Some had wheels that flipped, but these had to be pushed or pulled. A few of the early 19th-century push toy rails were made from tinplate, like the large, durable, stylized locomotive toys in the U.S., which were painted red and gold and decorated with hearts and flowers. train modeling basics
Around 1875, technological improvements in materials and manufacturing allowed tin to be scraped, cut, wrapped, and lithographed faster than previously.
Toy trains were revolutionized when Märklina German firm that specialized in doll house accessories, sought to create an equal toy for boys where a constant revenue stream could be ensured by selling add-on accessories for decades after the initial purchase. In addition to boxed sets containing a train and monitor, Märklin offered extra track, rolling stock, and buildings offered separately, creating the predecessor to the modern model train layout featuring scenery and buildings in addition to an operating train.
Electric trains followed, with the first appearing in 1897, produced by the U.S. company Carlisle & Finch. As home use of electricity became more prevalent from the early 20th century, electrical trains gained popularity and as time went on, these electrical trains grew in sophistication, gaining lighting, the ability to change direction, to emit a whistling noise, to smoke, to remotely couple and uncouple cars and even load and unload cargo. Toy trains from the first half of the 20th century were frequently made of lithographed tin; later trains were frequently made mainly of plastic.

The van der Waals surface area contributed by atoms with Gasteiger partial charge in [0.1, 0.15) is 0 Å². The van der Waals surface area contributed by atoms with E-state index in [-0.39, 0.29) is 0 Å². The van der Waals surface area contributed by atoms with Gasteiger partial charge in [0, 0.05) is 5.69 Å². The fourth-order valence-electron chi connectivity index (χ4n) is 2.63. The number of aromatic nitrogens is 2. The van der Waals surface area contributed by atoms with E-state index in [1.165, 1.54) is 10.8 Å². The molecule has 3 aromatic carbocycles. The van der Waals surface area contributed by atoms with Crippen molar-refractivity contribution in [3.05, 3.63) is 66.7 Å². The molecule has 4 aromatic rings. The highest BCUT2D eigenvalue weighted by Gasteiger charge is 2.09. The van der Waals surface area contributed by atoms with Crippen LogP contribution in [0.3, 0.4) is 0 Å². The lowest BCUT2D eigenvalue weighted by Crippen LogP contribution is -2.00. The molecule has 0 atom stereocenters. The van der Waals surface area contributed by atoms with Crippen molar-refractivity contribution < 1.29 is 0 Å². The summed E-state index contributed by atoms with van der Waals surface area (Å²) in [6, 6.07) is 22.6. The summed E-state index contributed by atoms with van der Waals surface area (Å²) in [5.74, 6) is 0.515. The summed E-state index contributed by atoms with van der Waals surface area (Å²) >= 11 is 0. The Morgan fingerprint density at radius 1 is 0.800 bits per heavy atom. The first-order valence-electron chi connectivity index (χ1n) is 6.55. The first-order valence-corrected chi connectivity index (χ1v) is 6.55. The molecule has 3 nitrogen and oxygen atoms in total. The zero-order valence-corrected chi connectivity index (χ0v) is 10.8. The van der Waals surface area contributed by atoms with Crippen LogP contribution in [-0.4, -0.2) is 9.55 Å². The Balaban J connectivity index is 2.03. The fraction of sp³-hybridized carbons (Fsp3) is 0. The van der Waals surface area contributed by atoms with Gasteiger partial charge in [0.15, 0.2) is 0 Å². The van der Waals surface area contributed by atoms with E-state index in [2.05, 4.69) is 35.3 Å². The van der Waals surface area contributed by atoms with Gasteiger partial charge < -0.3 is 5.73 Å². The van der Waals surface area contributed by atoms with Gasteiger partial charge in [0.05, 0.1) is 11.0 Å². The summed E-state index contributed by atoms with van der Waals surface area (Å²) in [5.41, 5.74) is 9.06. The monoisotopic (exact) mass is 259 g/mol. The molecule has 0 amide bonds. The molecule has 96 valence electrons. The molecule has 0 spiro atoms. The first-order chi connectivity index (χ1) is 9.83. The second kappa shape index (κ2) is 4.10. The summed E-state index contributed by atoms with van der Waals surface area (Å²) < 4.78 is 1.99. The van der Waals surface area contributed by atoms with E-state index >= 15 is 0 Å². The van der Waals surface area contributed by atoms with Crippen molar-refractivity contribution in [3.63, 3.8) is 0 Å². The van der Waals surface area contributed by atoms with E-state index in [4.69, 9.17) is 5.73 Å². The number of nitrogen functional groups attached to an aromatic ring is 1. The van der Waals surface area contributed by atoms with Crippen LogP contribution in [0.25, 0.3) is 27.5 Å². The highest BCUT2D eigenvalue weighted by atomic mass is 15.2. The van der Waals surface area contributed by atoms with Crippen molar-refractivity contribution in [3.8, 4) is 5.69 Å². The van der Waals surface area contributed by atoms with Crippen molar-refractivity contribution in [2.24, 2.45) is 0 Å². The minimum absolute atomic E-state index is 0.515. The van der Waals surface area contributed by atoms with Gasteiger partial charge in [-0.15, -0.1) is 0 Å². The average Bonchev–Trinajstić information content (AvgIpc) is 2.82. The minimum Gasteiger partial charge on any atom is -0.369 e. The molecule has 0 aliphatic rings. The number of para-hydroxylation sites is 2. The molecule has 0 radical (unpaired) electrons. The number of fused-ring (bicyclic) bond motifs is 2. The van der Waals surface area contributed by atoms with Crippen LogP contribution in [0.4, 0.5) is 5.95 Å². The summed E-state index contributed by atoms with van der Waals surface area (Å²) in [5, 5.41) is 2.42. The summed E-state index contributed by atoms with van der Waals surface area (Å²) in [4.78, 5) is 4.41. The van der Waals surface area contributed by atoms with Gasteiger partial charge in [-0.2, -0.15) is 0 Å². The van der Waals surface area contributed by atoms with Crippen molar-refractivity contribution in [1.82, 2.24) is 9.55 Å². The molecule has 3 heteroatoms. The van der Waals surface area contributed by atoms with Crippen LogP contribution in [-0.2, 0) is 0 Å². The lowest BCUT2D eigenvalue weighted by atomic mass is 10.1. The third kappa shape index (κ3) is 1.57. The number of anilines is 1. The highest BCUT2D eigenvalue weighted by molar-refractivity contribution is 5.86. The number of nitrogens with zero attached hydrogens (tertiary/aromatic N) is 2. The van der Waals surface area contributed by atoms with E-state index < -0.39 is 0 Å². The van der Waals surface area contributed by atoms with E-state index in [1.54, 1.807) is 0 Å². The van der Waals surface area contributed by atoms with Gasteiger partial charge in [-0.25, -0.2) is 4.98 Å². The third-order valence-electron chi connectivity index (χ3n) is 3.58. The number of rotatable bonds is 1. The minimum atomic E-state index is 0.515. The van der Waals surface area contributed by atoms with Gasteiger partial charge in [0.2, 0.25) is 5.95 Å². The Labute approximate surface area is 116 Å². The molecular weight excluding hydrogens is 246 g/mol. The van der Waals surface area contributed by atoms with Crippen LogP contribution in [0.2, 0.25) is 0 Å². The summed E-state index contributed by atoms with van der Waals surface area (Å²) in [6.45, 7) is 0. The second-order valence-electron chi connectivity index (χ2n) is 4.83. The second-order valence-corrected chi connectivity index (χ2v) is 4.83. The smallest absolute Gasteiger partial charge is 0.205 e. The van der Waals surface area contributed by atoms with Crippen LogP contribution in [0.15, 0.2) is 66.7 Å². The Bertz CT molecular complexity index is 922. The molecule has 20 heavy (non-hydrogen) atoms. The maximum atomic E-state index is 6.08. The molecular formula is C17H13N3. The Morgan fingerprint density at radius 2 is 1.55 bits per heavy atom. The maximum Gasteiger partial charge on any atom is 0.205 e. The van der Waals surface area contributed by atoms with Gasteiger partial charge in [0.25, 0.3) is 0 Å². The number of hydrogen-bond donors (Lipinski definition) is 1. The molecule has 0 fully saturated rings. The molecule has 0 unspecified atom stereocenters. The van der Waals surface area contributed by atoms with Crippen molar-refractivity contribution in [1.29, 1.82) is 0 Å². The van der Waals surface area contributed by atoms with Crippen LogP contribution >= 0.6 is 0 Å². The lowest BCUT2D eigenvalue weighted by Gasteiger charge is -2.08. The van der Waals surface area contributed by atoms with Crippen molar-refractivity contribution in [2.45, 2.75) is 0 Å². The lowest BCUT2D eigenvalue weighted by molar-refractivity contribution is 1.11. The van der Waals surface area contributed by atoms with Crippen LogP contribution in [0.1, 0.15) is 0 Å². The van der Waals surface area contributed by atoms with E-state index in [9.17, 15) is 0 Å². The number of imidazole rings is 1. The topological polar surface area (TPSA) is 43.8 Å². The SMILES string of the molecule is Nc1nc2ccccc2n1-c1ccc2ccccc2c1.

Pull toys and wind-up trains were marketed by children, while electric trains were marketed towards teens, particularly teenaged boys. It was during the 1950s the modern emphasis on realism in model railroading began to grab on. Consumer interest in trains as toys waned in the late 1950s, but has undergone resurgence since the late 1990s due in large part to the popularity of Thomas the Tank Engine.
Now, S gauge and O gauge railroads are still considered toy trains by their own adherents and are often accessorized with semi-scale model buildings by Plasticville or even K-Line (who owns the rights to the Plasticville-like buildings produced by Marx in the 1950s into the 1970s). However, as a result of their high price, one is more likely to locate an HO scale or N scale train set in a toy shop than an O scale collection.
Many modern electric toy trains contain sophisticated electronics which emit digitized sound effects and allow the operator to securely and easily run multiple remote controller trains on a single loop of course. In recent decades, many toy rail operators will operate a train with a TV camera in the front part of the engine and hooked up to a display, such as pc monitor. This will show an image, like that of a real (smaller size) railroad)
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